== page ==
STEM Ecosystem Conference to Feature Industry 4.0 Training Programs
The Great Lakes Bay Regional Alliance will be hosting “People, Planet, Prosperity”, an in-person convening of the STEM Learning Ecosystems Community of Practice that is planned for June 20 to June 22, 2022 in Bay City, Michigan. Michigan was selected in a competitive process open to all 94 Ecosystems that are a part of the global network, serving students in the United States, Mexico, Canada, Israel and Kenya.

The conference will bring together international leaders from more than 90 STEM Ecosystems to address current and evolving talent and community needs for our 21st century economy.

Practical strategies will be shared for how communities can use STEM to drive gains in equity, social mobility and efforts to safeguard the environment so this provides a once-in-a-lifetime opportunity for Michigan stakeholders to gather innovative ideas from STEM leaders around the world.

Anchored by the Great Lakes Bay Region STEM Ecosystem, a host planning committee of all Michigan Ecosystems including the MiSTEM Network, the Michigan STEM Partnership Southeast Michigan STEM Alliance has worked to build an engaging conference that will offer hands-on learning opportunities curated from throughout the state as well as the nation.

People, Planet, Prosperity will feature collaboration among educators, workforce professionals, business leaders, policymakers, government officials, community and nonprofit organizations and other active participants in STEM education, workforce and economic development for thriving communities.

The conference will include a focus on the key elements needed for producing a talented workforce:
  • An understanding of the current and future industry needs;
  • Diverse and committed partners from education, business and industry, non-profits, government, philanthropic organizations and other influencers;
  • Entry points for collaboration with the ability to scale;
  • Clear career pathways available for youth and families to make important decisions;
  • Access to learning opportunities for ALL students;
  • Ongoing learning/training opportunities within the community to keep abreast of industry shifts.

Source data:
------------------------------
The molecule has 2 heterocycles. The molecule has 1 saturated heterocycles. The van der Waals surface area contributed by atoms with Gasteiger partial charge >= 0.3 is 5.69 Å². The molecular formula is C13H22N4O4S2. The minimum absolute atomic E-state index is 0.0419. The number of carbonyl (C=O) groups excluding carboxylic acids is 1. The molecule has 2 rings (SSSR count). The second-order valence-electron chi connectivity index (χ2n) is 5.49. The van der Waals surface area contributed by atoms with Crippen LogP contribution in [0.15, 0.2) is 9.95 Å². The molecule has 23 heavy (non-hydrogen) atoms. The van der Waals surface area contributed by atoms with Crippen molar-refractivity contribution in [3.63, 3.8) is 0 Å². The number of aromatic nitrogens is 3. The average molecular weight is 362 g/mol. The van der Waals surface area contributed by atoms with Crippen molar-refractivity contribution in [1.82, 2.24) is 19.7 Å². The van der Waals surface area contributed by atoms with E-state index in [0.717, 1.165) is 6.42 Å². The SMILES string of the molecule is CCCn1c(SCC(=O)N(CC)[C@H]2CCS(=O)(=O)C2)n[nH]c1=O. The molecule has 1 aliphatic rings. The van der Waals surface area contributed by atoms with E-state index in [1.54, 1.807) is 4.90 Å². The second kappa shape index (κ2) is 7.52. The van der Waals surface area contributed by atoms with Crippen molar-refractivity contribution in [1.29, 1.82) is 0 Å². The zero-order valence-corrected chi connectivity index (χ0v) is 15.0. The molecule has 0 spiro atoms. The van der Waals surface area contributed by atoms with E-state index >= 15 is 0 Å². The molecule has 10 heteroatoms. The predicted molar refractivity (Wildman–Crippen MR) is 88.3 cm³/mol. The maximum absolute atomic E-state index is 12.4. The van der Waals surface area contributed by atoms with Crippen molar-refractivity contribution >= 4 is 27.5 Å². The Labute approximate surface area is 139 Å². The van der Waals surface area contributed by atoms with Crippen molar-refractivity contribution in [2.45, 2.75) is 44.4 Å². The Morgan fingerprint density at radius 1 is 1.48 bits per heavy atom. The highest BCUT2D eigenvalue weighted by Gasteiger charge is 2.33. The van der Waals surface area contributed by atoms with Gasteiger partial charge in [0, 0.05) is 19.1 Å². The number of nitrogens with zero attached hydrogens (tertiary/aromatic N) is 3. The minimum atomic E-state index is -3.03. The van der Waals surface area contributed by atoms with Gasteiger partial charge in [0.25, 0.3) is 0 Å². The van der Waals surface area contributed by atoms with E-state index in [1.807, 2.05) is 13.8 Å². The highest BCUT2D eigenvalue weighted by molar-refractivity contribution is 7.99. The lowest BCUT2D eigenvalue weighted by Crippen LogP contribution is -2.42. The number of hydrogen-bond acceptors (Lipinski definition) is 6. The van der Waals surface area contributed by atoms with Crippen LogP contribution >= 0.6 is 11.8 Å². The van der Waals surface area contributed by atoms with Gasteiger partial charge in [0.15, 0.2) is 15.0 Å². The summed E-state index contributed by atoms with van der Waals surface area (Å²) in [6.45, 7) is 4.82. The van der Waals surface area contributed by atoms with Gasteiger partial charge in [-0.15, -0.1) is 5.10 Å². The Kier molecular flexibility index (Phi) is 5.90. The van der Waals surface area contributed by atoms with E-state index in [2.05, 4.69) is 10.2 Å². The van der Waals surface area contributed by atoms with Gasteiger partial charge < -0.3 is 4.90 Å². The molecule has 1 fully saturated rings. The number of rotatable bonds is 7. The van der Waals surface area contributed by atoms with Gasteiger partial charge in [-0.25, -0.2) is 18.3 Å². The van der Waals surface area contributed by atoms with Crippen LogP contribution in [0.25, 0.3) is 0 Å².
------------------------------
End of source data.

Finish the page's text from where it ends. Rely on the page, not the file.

A field trip to Nexteer Automotive is a featured session that should capture the interest of entities that are focused on Industry 4.0 training programs. With manufacturers throughout the country facing the challenge of an ongoing labor shortage, efforts by LIFT Ignite, the Saginaw Intermediate School District(SISD), and the Society of Manufacturing Engineers(SME) will be featured to provide an actionable template for other communities to replicate.

Locally, Jenny Geno, Executive Director of Career and Technical Education for the Saginaw Intermediate School District (SISD) has worked closely with Jeremy Bockelman, Executive Director of the Michigan Manufacturing Technology Center, on implementing Industry 4.0 curriculum. Nationally, LIFT, a Detroit-based research and learning lab, and SME have implemented programs that lead to industry recognized certifications to prepare the "4IR" Workforce.

Program implementation, imbedding industry-recognized certifications and pathways for community colleges and universities acceptance of certifications are areas that will be discussed in the session. Participants will learn how to connect with national organizations who are passionate in their support of schools developing students for new jobs, in this new economy.

If your organization would like to learn more about solutions to solve the talent shortage please register today.

NOTE: As a member of the Great Lakes Bay Region, you ARE a Community of Practice member already! Choose that option when registering for the whole conference or just a day pass for $50-100 off!